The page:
Honda XR250R Conventional Front Forks vs USD

Anyone able to provide any insights in regards to comparing the conventional front works (as found on a circa 2000) and the upside down (as found on a circa 2004) Honda XR250R?

If one has access to both to select a pair for rebuild, which would be the pick?

According to RaceTech < http://racetech.com/ > the standard suspension specifications for the conventional front forks are:

Front:


KYB 41C   41mm conventional
Stock Fork Spring Rate  0.398 kg/mm (stock)  
Recommended Preload  4mm

honda-xr-250-2.jpg

I'm not sure on details for the USD?

$_20.PNG

Theres a few kinds of USDs...but a pro company can work wonders to stock forks. Desert handling is what the stockers are good for. More than woods, in my opinion 

On ‎8‎/‎4‎/‎2017 at 6:00 PM, twr7cx said:

$_20.PNG

Now that is a beautiful bike!!!!

I don't have access to the Non-US spec USD fork specs. The conventional forks are not very good in stock form, and rebuilding them is not much help. The offer no rebound adjustment and are just watered down XR400R forks, shorter, slimmer and same weird valve scheme.

Now, the same Era CR85R youth bike has the USD forks but also the weird valve scheme of the XR's. If the USD on the XR250R in 2004 has this inverted flow shims like the conventionals, they may not be much better but if they offer adjustable rebound I would pick them first.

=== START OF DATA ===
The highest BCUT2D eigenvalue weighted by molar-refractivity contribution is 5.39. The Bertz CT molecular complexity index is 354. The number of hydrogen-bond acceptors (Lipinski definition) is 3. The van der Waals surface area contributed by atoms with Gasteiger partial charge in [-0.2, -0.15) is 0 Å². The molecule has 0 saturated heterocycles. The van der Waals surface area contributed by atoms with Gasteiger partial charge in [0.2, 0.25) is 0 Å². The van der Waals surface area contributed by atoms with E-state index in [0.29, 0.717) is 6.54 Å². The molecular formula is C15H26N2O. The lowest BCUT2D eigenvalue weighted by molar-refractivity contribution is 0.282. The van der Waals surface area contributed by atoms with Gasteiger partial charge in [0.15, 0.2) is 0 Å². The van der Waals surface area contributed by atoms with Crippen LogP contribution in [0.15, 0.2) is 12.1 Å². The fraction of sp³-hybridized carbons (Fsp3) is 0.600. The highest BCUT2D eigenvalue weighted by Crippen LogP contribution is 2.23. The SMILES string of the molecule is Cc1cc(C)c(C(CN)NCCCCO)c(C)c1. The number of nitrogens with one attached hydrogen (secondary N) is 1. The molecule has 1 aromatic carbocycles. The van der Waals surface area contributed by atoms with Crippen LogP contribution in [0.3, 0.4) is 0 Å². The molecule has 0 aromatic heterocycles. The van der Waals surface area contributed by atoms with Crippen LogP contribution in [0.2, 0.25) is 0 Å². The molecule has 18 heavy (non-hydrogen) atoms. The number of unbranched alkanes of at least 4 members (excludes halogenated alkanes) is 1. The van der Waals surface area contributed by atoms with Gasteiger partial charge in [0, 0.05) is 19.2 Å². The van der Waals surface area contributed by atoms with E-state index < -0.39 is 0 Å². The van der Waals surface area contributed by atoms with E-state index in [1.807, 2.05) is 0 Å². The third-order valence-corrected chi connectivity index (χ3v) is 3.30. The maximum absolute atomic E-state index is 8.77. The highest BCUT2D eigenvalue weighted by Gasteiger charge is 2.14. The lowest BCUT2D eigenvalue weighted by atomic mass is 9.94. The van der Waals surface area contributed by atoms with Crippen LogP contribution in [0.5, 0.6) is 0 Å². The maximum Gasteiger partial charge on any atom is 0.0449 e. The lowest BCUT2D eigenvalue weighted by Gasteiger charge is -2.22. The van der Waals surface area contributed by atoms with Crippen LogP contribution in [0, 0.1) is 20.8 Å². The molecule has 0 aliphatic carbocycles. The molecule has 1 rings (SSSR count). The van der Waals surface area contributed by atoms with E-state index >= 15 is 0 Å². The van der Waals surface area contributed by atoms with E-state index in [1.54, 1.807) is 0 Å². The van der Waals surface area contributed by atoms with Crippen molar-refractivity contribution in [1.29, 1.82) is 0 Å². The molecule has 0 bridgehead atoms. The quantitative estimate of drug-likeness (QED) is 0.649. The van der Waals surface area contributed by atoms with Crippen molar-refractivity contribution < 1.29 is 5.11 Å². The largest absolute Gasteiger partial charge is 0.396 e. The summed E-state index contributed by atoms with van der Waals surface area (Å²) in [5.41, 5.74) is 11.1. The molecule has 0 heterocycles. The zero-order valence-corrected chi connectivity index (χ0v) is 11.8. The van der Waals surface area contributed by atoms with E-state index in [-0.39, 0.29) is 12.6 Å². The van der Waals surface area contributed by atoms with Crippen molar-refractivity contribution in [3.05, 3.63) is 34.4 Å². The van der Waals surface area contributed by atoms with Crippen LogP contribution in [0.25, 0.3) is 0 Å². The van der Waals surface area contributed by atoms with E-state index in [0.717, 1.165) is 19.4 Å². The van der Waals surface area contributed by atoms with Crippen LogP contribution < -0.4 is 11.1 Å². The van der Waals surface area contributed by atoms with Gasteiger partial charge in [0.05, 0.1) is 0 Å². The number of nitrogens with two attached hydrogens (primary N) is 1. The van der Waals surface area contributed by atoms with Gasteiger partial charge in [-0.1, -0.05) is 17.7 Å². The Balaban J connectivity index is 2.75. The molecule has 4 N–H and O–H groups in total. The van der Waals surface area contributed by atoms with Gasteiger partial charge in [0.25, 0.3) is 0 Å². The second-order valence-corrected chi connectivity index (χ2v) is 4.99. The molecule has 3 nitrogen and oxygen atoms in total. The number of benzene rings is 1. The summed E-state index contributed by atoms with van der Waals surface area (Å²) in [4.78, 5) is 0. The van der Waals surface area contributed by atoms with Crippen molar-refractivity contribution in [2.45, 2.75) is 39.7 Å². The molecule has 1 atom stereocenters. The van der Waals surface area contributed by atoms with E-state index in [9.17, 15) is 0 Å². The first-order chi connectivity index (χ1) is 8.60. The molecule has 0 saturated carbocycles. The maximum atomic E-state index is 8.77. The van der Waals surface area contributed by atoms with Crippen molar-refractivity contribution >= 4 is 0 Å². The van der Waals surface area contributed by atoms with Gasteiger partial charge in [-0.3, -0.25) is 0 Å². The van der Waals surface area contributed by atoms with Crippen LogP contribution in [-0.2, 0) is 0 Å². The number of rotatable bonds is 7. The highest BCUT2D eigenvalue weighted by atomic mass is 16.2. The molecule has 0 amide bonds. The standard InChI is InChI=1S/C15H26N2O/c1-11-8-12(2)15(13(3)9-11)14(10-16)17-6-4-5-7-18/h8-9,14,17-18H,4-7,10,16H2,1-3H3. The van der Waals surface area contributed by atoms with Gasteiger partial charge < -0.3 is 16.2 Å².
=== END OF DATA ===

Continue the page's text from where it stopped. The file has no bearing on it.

I must be one of the few people on this planet that actually is OK with the stock forks, I considered replacing or throwing a ton of money at them, but now I won't.  I've owned the bike, an 03, since new and over the past couple years I have managed to set the stockers up to the point where they do fine.  Messing with combinations of what you already have, including front tires and tire pressure, may get you to a manageable place.  One hint, those charts on sites that sell springs that tell you what spring to use, go with one step lighter than what they suggest. ;)

There's nothing inherently better about USD other than they can be stiffer. The early USD were not upgrades over the best conventional forks of the time and when the fork seals leak it immediately pumps/drains ALL the oil out, where a conventional fork seal weeps and you have time you can ride while it's leaking slowly. 

 Not sure what they used for that bike, all the motocross swaps here end up with a much taller front end due to the forks being much longer. 

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